“Three Festivals Even Out Of Order”
Abaye on our Daf discusses whether Nedarim and Nedavos (free will offerings – pledges) may be offered on the festival, and explains that all agree that they may be brought on Chol HaMoed, but the question is in regard to whether one who had to wait for Chol HaMoed is in violation of bal te’acher. The question relates to the dispute in our Gemara whether for purposes of bal te’acher [with the passing of three festivals and the vow remaining unfulfilled], when is one in violation, must it be that one made the vow before Pesach and if it’s not brought by Sukkos he is in violation, or even if his vow was made on any of the other festivals. R. Shimon is of the view that for the purposes of bal te’acher one will only be in violation if the three festivals followed in the order as listed in the Torah. The Tanna Kamma disagrees and sees a violation even if the vow was made before one of the other festivals – they need not be in the Torah’s chronological order and that is how the Rambam (Hilchos Ma’aseh Hakarbanos 14:13) rules. A practical difference is that according to R. Shimon, it would sometimes occur that four or five festivals will have had to pass before bal te’acher is transgressed.
To The Day, To The Hour
This triggering of a time period is applied in different ways and is cited on various other occasions. When a person says, “My erech (valuation) shall be my obligation,” he must donate a specific sum to the treasurer of the hekdesh, depending on his age (see Vayikra 27:1-7). If he is 20 years old, he must pay 50 shekel and if he is 60 years old, he must pay 15 shekel. The Gemara (Arachin 18b) explains that a person’s age for valuations (arachin) is determined according to his birthday, literally to the hour. Thus, a person born on the third of Sivan is considered 20 years old on the third of Sivan to the day, to the hour.
No Change From One Census To Another
When the Children of Israel were in the desert, they were counted several times at Hashem’s command. The Rishonim note a perplexing aspect of these censuses. The Children of Israel were counted in Tishrei (see Rashi, Shemos 30:16), after the sin of the Golden Calf was forgiven, and the number of those who were 20 years and older was 603,550 (Pekudei). Wonder of wonders – in the following Iyar they numbered 603,550 (Bemidbar 1:46), the exact same number! The Rishonim ask: could it be that half a year passed and there was no change?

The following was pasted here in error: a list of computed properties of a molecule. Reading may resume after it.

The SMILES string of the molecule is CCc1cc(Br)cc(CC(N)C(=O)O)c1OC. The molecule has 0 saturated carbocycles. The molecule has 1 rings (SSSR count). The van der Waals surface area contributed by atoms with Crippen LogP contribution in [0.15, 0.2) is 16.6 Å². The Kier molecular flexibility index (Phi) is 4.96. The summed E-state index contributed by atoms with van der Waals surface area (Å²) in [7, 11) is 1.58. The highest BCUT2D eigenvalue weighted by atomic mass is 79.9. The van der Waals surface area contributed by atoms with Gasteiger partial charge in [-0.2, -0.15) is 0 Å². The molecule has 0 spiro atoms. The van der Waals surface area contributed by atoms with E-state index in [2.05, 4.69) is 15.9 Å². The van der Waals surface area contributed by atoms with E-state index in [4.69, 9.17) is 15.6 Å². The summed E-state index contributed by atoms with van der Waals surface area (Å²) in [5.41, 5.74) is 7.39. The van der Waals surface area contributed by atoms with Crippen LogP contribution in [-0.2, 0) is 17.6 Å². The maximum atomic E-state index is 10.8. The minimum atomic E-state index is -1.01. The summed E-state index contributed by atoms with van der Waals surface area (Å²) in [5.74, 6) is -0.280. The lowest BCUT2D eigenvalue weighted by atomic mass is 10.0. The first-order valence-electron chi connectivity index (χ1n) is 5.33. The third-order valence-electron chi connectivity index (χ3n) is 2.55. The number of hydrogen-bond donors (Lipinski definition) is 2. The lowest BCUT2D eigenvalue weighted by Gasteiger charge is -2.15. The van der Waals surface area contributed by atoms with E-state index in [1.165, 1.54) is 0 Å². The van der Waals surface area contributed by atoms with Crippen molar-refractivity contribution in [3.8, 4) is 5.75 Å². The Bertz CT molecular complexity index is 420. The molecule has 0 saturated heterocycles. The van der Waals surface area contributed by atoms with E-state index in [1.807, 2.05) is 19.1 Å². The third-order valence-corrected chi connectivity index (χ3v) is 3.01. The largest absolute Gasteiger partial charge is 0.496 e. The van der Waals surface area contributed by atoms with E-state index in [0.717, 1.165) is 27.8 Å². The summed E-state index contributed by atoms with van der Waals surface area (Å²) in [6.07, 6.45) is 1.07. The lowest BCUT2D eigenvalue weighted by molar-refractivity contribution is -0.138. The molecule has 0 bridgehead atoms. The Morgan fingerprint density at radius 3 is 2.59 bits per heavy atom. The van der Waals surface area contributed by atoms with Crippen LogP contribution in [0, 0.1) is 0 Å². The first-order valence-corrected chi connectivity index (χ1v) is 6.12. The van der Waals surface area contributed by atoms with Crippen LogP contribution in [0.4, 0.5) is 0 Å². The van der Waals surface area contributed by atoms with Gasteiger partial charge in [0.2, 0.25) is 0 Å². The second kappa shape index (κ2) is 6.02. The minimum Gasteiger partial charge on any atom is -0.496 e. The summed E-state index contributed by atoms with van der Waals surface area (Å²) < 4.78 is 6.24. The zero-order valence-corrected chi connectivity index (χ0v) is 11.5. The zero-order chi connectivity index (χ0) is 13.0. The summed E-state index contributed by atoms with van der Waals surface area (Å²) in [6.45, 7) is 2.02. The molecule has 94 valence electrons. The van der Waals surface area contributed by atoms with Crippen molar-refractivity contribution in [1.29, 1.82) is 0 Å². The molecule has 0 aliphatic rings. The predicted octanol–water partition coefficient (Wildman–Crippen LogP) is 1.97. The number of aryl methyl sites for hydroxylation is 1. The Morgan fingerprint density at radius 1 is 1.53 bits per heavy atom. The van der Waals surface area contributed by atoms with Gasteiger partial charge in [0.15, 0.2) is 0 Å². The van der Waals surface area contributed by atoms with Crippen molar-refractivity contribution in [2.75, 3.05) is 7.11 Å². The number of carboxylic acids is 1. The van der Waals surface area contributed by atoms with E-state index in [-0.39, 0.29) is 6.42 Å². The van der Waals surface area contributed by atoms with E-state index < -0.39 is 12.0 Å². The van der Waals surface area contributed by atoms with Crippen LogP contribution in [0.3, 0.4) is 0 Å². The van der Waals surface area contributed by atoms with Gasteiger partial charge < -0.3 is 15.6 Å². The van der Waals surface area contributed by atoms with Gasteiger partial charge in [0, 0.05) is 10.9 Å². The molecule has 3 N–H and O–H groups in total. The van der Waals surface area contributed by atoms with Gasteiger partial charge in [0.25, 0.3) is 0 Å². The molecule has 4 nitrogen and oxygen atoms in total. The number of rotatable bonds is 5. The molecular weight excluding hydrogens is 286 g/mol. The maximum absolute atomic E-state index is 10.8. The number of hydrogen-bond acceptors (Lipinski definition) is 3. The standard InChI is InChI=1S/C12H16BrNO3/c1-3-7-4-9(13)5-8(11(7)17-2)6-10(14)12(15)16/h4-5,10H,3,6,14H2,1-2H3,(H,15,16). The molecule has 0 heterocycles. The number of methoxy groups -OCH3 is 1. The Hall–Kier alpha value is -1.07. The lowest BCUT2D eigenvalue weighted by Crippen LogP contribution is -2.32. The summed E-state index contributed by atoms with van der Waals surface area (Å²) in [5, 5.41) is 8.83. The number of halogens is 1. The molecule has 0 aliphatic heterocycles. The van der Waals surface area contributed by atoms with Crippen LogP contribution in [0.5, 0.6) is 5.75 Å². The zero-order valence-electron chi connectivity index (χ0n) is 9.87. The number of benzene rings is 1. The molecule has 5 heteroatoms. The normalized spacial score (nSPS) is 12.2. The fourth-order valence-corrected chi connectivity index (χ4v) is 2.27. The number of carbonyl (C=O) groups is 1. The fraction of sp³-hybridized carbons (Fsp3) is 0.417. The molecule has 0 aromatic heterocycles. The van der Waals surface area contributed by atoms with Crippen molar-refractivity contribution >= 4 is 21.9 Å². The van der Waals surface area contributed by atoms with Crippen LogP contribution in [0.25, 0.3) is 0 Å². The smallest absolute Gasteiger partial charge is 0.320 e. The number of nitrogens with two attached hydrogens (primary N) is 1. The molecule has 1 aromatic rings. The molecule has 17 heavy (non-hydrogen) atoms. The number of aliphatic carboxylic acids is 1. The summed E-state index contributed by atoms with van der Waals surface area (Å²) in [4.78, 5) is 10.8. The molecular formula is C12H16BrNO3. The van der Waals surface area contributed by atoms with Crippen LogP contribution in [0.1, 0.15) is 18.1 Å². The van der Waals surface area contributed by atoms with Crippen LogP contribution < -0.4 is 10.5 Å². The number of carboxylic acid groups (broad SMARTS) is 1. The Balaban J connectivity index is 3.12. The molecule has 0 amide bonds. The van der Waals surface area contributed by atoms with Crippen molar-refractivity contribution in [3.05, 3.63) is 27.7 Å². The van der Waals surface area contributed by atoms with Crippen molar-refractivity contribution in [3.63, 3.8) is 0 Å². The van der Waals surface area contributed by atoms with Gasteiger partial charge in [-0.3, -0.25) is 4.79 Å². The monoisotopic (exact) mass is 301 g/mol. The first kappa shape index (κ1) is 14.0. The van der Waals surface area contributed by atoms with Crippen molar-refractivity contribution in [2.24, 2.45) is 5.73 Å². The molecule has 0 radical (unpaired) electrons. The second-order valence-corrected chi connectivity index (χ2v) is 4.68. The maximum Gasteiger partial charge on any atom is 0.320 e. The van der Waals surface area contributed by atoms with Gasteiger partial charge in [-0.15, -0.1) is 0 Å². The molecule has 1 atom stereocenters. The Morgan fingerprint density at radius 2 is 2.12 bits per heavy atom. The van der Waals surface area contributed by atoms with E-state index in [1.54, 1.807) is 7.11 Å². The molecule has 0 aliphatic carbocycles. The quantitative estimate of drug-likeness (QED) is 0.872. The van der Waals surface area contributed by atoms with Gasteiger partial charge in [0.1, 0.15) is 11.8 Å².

Because of this question, Rashi concludes (ibid.) that when those “20 years of age or older” were counted, it referred only to those who were 20 years old on Rosh Hashanah. Therefore, though thousands more had attained 20 years of age by Iyar, they were not counted. Ramban (Shemos 30:12) questions Rashi’s explanation, saying that it satisfies us regarding why no 20-year-olds were added, but it doesn’t explain how it is possible that no one passed away during the half year between the censuses.
Aside from that, Ramban asks another question on Rashi’s explanation, based on the Mishna (Arachin 18a), as follows:
The baraitha (18b) addresses the topic of determining the age of a ne’erach, according to the census in the desert: just as the Torah says “from 60 years upwards,” meaning that someone who is exactly 60 years old is only considered of that age if he is 60 years and one day, the same applies to arachin (valuations). Thus, says Ramban, the age of the Children of Israel in the desert was determined according to their birthday and not according to the calendar year, from one Rosh Hashanah to the next. (See Ramban’s lengthy discussion at Shemos 30:12).
Malbim (Bemidbar 1:1) solves Ramban’s question [in another manner] by stating that our Mishna only intends to determine who was considered 60 years old at the start of the new year: did he have to be 60 years old on Rosh Hashanah, or 60 years and one day? Therefore there’s no proof from our Mishna as to whether a person’s age is determined according to his birthday or according to the year of his birth (as explained by Tosafos, Arachin 19a, s.v. Le’arachin).
Malbim adds that Rashi’s explanation (a cut-off date) is more acceptable because it is reasonable to assume that the census took several days. Had they counted everyone who became 20 years old at the time of the census, it would have been very difficult to do so since on every day they would have had to include those who could not be counted on the previous day and who had now become 20 years old. It was therefore ordained that their age should be determined by a cut-off date on Rosh Hashanah.
What about the deceased? After all, there’s a possibility that someone counted at the start of the census passed away before its completion. Malbim replies that no one passed away during that period.